Apple’s Green Gambit Could Be Test Case for Others

If Apple’s stock price and popularity among consumers are any indication, the company can do little wrong (even its FoxConn problem in China appears to have blown over). But the company faces new criticism after it pulled its laptop and desktop computers from a voluntary registry of green electronics called EPEAT.

The trouble with that move: As pointed out by the CIO Journal within the Thursday, July 12, issue of The Wall Street Journal, San Francisco and other cities that have policies that state city funds can only be used to purchase EPEAT-certified desktops, laptops and monitors. San Francisco has already moved to stop purchases of the Apple products. In addition, dozens of universities have similar computer procurement policies.

In response, Apple defended the move, but gave no specific reason for the EPEAT snub, telling Bloomberg: “Apple takes a comprehensive approach to measuring our environmental impact, and all of our products meet the strictest energy-efficiency standards backed by the U.S. government. We also lead the industry by reporting each product’s greenhouse gas emissions on our Web site, and Apple products are superior in other important environmental areas not measured by EPEAT, such as removal of toxic materials.”
While Apple’s decision may cause a minute drop in sales of its laptops and desktops to government and academic worlds, the CSR ramifications may be greater—something other companies—tech or not—will be watching. Pulling out of an established green certification registry, or making other moves that may make an organization appear “less green,” has reputation damage written all over it. Whether this will be enough to significantly bruise Apple remains to be seen.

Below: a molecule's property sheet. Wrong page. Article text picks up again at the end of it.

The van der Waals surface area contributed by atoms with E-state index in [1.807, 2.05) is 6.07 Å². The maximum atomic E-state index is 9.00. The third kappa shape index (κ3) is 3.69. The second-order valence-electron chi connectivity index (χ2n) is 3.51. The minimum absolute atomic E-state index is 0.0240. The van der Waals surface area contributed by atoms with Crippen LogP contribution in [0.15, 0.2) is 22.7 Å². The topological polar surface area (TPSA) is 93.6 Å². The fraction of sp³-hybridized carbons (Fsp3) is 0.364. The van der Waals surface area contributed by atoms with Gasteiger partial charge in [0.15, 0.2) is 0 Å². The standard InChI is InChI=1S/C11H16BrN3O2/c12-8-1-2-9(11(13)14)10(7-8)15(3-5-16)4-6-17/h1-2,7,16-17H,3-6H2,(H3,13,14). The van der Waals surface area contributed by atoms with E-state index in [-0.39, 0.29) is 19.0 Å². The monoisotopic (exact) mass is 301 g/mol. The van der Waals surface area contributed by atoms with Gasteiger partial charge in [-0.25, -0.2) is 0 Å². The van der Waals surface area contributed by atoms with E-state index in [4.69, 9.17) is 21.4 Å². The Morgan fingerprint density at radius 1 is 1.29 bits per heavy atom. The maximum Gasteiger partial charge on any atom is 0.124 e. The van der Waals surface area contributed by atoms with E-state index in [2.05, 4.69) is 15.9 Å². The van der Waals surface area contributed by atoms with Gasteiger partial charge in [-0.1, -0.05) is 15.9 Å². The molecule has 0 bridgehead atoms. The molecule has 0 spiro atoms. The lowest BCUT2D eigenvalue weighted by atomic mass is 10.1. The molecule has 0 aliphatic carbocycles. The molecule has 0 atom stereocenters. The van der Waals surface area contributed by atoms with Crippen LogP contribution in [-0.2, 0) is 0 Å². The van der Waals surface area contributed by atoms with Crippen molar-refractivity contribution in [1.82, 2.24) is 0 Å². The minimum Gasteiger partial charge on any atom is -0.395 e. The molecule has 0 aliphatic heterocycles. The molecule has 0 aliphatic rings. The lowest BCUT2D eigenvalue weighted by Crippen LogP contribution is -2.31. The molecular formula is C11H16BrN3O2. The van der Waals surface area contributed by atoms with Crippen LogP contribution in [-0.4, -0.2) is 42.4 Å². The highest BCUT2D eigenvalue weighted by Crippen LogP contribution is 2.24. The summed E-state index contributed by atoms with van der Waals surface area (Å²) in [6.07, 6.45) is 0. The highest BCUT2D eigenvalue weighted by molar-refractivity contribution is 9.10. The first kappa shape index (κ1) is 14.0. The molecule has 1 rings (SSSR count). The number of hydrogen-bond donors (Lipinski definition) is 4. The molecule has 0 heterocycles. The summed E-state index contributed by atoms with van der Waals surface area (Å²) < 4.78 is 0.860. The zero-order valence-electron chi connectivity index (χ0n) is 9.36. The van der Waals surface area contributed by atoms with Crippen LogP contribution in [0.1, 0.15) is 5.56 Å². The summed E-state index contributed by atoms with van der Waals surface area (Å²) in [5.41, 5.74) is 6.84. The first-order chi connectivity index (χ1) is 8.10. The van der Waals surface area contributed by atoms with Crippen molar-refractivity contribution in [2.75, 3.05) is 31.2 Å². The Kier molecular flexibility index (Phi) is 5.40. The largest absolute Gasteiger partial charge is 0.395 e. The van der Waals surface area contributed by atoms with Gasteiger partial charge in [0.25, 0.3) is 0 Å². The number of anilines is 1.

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About Scott Van Camp

Scott Van Camp is editor of PR News, an executive-level, reader-supported publication that helps enhance the business impact of PR. Scott has a rich background in both journalism and PR/marketing. He has more than 15 years of experience as a writer/editor at various consumer and trade publications. Scott was with VNU Business Publications for five years, including stints as managing editor at IQ News and Technology Marketing magazines and senior editor at Brandweek. In the PR/marketing sphere, he has served as corporate communications manager at MarketBridge, a marketing and sales consultancy, and as editorial director for the Chief Marketing Officer (CMO) Council. While at the Council, Scott led several high-profile marketing research projects. He has also operated his own communications and media consulting firm, SVC Communications.

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